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Hoffmann, R. A wiki for the life sciences where authorship matters. Nature Genetics (2008)

Evidence for a selective processing of proenkephalin B into different opioid peptide forms in particular regions of rat brain and pituitary.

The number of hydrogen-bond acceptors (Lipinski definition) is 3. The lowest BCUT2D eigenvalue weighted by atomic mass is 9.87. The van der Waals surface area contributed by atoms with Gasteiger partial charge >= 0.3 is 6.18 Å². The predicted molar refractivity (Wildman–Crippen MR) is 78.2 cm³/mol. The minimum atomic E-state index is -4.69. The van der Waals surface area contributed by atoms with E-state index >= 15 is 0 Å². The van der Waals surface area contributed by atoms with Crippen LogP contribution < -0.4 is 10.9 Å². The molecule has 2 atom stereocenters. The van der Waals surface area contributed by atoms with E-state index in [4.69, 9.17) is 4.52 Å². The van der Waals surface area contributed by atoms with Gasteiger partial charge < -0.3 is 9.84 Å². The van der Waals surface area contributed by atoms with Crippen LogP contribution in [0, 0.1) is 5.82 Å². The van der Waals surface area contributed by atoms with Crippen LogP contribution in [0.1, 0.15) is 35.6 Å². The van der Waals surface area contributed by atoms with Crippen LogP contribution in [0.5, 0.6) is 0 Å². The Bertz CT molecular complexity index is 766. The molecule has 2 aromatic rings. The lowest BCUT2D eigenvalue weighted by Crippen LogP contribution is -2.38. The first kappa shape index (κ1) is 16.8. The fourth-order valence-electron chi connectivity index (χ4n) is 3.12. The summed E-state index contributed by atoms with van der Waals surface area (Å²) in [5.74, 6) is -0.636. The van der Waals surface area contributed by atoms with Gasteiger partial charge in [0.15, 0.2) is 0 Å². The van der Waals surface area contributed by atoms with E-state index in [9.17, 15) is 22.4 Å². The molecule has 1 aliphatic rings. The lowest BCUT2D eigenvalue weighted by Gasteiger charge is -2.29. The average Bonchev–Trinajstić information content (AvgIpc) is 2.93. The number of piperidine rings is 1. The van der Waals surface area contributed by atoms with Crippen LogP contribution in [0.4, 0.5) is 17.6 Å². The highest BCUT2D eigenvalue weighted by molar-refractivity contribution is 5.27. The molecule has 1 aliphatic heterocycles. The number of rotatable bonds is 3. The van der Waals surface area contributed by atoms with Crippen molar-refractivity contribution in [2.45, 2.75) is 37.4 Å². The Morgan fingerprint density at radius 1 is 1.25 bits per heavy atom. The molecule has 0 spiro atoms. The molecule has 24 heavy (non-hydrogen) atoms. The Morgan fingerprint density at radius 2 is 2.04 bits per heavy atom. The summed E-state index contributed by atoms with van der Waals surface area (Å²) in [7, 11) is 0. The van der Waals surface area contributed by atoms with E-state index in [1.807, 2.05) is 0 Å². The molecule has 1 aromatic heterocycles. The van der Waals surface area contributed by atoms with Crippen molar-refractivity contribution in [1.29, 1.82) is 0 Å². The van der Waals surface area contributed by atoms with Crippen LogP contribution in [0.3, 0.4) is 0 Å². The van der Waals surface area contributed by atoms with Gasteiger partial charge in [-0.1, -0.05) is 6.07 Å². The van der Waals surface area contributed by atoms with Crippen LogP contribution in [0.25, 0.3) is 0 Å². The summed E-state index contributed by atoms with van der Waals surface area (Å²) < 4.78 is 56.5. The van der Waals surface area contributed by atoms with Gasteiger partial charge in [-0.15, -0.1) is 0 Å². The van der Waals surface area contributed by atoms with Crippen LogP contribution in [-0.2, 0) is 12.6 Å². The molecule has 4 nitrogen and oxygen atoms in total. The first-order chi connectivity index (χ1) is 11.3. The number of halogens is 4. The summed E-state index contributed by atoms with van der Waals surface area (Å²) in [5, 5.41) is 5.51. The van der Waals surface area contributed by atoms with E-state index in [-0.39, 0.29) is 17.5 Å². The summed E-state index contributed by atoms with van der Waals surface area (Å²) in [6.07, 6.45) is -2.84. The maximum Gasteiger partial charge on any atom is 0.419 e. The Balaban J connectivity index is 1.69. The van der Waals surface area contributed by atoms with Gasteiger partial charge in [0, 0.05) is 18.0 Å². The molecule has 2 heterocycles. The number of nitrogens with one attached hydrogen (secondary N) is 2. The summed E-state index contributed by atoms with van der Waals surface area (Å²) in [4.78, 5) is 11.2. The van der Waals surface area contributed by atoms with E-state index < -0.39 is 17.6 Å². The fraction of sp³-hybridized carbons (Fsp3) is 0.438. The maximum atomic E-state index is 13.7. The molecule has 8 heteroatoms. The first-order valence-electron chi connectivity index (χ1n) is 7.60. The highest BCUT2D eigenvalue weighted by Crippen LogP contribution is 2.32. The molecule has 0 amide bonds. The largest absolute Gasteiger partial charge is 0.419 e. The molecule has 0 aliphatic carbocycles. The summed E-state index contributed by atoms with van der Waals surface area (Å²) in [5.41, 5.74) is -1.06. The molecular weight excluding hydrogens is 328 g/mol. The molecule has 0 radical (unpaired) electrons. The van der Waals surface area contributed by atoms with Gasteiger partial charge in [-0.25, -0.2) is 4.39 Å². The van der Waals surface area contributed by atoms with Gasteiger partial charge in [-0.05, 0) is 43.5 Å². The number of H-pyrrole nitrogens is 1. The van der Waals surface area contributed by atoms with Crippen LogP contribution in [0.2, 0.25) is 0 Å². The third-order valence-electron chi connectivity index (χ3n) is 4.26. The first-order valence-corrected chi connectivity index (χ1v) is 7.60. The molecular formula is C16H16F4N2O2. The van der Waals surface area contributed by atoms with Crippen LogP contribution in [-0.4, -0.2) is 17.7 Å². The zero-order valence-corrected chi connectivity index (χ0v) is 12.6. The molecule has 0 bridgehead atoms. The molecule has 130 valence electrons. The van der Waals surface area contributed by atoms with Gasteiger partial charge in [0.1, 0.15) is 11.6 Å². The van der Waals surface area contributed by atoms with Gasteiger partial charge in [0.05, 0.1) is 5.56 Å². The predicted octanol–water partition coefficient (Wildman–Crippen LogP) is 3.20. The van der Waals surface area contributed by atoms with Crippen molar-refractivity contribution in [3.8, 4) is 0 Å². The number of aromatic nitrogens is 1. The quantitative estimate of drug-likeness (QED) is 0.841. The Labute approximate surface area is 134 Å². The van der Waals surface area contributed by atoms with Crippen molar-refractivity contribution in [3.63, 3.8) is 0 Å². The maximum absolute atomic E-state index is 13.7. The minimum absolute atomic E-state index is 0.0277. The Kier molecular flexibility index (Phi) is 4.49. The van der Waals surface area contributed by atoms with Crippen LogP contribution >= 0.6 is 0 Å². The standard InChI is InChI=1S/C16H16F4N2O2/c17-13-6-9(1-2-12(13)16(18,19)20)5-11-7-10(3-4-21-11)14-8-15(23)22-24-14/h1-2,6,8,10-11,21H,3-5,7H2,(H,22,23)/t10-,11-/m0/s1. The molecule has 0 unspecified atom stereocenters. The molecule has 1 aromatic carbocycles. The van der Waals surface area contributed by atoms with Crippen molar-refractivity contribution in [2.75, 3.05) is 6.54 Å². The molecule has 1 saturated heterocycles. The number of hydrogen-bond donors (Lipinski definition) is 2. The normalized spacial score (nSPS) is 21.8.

The distribution of five major products of proenkephalin B [dynorphin1-17, dynorphin B, dynorphin1-8, alpha-neo-endorphin and beta-neo-endorphin] was studied in regions of rat brain and pituitary. The distribution pattern of immunoreactive (ir) dynorphin B (= rimorphin) was found to be similar to that of ir-dynorphin1-17, with the highest concentrations being present in the posterior pituitary and the hypothalamus. HPLC and gel filtration showed the tridecapeptide dynorphin B to be the predominant immunoreactive species recognized by dynorphin B antibodies in all brain areas and in the posterior pituitary. In addition, two putative common precursor forms of dynorphin B and dynorphin1-17 with apparent molecular weights of 3,200 and 6,000 were detected in brain and the posterior pituitary. The 3,200 dalton species coeluted with dynorphin1-32 on HPLC. In contrast with all other tissues, anterior pituitary ir-dynorphin B and ir-dynorphin1-17 consisted exclusively of the 6,000 dalton species. Concentrations of dynorphin1-8 were several times higher than those of dynorphin1-17 in striatum, thalamus, and midbrain while posterior pituitary, hypothalamus, pons/medulla, and cortex contained roughly equal concentrations of these two opioid peptides. No dynorphin1-8 was detected in the anterior pituitary. Concentrations of beta-neo-endorphin were similar to those of alpha-neo-endorphin in the posterior pituitary. In contrast, in all brain tissues alpha-neo-endorphin was found to be the predominant peptide, with tissue levels in striatum and thalamus almost 20 times higher than those of beta-neo-endorphin. These findings indicate that differential proteolytic processing of proenkephalin B occurs within different regions of brain and pituitary. Moreover, evidence is provided that, in addition to the paired basic amino acids -Lys-Arg- as the "typical" cleavage site for peptide hormone precursors, other cleavage signals also seem to exist for the processing of proenkephalin B.[1]


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